Let a number "N" is written in its prime factorization format. $N = {a^p} \times {b^q} \times {c^r}...$

**Formula 1:**The number of factors of a number N

= \(\left( {p + 1} \right) \times \left( {q + 1} \right) \times \left( {r + 1} \right)...\)

**Formula 2:**The sum of factors of a number N

= \(\dfrac{{{a^{p + 1}} - 1}}{{a - 1}} \times \dfrac{{{b^{q + 1}} - 1}}{{b - 1}} \times \dfrac{{{c^{r + 1}} - 1}}{{c - 1}}...\)

**Formula 3:**The number of ways of writing a number as a product of two numbers.

$\dfrac{1}{2} \times \left[ {(p + 1).(q + 1).(r + 1)...} \right]$ (if the number is not a perfect square)

If the number is a perfect square then two conditions arise:

1. The number of ways of writing a number as a product of two distinct numbers = $\dfrac{1}{2} \times \left[ {(p + 1).(q + 1).(r + 1)... - 1} \right]$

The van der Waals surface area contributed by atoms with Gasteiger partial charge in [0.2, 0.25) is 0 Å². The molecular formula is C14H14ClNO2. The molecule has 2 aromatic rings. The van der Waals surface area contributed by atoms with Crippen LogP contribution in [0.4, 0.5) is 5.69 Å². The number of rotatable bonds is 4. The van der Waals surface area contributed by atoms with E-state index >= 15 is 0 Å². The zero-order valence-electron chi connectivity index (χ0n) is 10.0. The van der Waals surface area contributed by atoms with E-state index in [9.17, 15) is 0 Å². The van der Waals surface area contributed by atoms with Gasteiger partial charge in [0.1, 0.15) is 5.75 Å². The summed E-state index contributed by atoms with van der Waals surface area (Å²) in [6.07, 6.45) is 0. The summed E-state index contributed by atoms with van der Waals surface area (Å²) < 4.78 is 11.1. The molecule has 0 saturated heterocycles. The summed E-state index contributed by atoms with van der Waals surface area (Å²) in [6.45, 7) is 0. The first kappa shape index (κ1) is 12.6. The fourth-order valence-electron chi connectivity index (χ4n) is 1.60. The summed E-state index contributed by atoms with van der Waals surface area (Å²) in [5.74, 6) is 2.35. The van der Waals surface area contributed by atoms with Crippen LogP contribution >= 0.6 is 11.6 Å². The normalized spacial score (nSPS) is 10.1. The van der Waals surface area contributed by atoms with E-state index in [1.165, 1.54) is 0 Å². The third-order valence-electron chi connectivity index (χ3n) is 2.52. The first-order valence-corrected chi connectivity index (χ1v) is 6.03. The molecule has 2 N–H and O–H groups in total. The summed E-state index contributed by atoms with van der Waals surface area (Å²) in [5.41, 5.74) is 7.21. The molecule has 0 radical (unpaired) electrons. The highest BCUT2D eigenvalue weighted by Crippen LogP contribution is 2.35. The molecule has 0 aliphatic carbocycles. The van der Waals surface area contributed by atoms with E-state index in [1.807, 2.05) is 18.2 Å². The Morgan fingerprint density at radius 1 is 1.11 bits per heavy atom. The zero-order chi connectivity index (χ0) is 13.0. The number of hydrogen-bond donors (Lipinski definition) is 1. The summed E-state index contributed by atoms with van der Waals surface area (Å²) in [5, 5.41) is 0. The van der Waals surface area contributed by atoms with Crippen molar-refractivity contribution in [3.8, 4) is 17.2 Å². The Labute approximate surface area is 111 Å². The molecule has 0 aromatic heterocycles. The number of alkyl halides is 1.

2. The number of ways of writing a number as a product of two numbers and those numbers need not be distinct= $\dfrac{1}{2} \times \left[ {(p + 1).(q + 1).(r + 1)... + 1} \right]$

**Formula 4:**The number of co-primes of a number

N=$\phi (N) = {a^p}.{b^q}.{c^r}...$ can be written as $N \times \left( {1 - \dfrac{1}{a}} \right) \times \left( {1 - \dfrac{1}{b}} \right) \times \left( {1 - \dfrac{1}{c}} \right)...$

**Formula 5:**The sum of co-primes of a number

= $\phi (N) \times \displaystyle\frac{N}{2}$

**Formula 6:**The number of ways of writing a number N as a product of two co-prime numbers

= ${2^{n - 1}}$ where 'n' is the number of prime factors of a number.

**Formula 7:**Product of all the factors

= ${N^{\left( {\displaystyle\frac{\text{Number of factors}}{2}} \right)}}$ = ${N^{\left( {\displaystyle\frac{{(p + 1).(q + 1).(r + 1)....}}{2}} \right)}}$